Wandering through the constellation Sagittarius, bright planets Mars and Saturn appeared together in early morning skies over the last weeks of March 2018.
They are captured in this 3 degree wide field-of-view from March 31 in a close celestial triangle with large globular Star Cluster Messier 22.
Of course, Messier 22 (bottom left) is about 10,000 light-years distant, a massive ball of over 100,000 stars much older than our Sun.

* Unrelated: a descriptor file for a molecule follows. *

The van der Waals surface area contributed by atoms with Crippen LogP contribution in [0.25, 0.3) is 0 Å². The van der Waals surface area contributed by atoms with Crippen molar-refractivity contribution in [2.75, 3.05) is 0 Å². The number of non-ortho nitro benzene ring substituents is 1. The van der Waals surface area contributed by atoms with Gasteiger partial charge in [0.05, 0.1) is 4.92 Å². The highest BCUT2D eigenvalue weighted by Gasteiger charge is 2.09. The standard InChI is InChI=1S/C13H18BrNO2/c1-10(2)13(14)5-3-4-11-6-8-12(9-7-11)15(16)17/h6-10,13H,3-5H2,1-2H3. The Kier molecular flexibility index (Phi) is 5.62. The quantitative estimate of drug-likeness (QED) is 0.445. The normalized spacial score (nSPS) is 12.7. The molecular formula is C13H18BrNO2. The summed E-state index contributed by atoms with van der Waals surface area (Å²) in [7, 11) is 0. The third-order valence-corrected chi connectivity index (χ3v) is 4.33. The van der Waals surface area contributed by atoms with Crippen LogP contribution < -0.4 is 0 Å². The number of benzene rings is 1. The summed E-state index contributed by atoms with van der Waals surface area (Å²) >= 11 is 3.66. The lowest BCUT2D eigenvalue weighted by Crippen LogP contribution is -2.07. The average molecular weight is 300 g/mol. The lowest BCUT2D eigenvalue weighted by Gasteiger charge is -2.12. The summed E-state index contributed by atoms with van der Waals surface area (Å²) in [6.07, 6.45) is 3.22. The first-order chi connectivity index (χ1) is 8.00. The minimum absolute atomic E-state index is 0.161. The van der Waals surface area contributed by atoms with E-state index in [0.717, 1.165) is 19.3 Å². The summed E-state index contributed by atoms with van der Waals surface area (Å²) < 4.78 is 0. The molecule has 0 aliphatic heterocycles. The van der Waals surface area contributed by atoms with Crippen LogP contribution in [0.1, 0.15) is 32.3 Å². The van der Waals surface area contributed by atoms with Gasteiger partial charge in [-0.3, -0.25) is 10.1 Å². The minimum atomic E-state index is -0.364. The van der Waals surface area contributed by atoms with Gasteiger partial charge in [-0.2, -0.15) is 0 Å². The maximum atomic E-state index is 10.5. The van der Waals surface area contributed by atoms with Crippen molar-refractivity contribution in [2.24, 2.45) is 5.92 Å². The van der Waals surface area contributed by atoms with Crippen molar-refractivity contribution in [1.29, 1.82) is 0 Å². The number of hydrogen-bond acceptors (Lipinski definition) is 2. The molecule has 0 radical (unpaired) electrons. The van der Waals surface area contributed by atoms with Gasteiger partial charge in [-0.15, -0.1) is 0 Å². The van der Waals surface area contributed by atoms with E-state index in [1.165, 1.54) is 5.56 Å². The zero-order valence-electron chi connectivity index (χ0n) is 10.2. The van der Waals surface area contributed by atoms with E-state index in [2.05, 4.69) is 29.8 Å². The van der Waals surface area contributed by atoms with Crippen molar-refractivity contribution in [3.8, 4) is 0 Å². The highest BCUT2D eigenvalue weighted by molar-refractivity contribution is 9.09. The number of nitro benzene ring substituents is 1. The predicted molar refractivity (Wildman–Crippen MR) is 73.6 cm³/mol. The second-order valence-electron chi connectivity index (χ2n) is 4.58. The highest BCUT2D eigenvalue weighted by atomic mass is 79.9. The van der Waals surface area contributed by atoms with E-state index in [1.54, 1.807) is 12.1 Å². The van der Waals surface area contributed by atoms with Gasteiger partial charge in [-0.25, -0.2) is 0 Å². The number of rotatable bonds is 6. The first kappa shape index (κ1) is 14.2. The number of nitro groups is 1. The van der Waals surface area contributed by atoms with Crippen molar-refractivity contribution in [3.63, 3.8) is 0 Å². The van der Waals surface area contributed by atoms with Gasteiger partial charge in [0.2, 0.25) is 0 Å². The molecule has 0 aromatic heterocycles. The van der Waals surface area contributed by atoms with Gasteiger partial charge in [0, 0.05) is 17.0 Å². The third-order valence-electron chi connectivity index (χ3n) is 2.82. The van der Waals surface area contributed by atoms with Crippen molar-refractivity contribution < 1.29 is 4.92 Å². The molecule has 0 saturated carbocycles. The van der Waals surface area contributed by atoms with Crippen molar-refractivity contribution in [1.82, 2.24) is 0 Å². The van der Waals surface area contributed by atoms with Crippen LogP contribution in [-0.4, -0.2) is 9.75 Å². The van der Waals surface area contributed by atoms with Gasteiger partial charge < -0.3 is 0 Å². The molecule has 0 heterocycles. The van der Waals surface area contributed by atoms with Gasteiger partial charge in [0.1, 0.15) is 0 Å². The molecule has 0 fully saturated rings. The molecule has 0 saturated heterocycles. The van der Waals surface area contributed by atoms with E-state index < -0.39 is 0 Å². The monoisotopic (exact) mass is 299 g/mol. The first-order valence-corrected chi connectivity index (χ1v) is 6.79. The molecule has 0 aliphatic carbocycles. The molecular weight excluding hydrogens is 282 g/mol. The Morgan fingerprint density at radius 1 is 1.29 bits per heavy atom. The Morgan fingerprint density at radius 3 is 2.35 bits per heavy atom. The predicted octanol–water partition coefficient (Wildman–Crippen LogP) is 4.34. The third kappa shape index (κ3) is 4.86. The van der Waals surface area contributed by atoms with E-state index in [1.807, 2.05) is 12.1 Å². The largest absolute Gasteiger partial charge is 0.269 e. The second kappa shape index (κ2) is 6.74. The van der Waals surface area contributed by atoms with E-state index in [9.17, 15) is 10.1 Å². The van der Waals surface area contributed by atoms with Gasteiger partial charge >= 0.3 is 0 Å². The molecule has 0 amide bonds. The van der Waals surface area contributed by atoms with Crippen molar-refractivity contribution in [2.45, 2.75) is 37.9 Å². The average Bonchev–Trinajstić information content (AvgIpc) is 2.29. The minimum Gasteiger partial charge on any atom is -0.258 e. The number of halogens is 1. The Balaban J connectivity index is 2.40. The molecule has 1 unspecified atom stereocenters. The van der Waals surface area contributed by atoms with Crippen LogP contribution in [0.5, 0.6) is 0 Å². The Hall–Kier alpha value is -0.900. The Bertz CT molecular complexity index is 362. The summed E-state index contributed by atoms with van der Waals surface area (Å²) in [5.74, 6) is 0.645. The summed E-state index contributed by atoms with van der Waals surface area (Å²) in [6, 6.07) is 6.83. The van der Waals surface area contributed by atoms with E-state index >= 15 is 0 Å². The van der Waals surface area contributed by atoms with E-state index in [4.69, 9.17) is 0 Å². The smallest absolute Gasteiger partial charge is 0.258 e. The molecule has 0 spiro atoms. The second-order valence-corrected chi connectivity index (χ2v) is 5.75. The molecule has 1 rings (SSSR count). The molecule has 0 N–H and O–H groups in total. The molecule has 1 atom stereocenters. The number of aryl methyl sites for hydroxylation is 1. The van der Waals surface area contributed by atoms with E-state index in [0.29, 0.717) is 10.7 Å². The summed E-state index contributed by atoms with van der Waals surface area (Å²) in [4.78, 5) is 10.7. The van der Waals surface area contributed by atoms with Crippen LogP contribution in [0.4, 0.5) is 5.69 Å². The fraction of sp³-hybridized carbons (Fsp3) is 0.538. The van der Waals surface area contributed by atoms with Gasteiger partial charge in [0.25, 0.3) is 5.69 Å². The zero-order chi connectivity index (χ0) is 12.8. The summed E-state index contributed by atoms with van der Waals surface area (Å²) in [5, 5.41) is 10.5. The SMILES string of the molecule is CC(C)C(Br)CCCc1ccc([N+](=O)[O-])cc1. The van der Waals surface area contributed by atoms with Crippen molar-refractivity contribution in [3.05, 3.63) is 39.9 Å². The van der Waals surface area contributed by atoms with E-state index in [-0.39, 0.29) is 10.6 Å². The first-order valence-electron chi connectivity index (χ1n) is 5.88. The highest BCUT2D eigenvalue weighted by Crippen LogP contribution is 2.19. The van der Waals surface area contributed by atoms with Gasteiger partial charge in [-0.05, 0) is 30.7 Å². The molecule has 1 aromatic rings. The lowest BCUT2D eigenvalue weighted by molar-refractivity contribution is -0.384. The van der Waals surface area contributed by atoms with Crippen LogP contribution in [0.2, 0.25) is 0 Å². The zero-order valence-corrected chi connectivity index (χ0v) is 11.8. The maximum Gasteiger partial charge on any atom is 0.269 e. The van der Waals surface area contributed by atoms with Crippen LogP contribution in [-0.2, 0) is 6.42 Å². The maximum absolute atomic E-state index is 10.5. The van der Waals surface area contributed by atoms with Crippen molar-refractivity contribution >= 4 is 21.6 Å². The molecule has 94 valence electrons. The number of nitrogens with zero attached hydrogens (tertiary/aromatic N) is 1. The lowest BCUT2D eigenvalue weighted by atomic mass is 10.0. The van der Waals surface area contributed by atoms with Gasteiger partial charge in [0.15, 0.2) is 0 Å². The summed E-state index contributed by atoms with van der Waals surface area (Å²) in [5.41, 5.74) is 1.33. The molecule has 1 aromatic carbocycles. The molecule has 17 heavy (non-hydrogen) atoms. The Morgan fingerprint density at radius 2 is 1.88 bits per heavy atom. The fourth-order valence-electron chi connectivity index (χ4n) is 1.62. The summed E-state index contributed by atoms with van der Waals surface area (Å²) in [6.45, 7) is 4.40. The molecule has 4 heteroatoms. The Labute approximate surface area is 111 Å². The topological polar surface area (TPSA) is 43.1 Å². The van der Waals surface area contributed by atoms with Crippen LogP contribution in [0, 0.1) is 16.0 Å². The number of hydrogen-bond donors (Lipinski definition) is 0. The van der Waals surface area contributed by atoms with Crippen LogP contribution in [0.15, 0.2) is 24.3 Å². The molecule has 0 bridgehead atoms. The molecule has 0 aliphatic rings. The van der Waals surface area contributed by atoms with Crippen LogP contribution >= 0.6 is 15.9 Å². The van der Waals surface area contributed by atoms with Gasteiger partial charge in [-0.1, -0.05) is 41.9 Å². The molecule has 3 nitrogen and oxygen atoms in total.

Pale yellow and shining by reflected sunlight, Saturn (on top) is about 82 light-minutes away.
Look carefully and you can spot large moon Titan as a pinpoint of light at about the 5 o’clock position in the glare of Saturn’s overexposed disk.
Slightly brighter and redder Mars is 9 light-minutes distant.
While both planets are moving on toward upcoming oppositions, by July Mars will become much brighter still, with good telescopic views near its 2018 opposition a mere 3.2 light-minutes from planet Earth.
Image Credit & Copyright: Damian Peach
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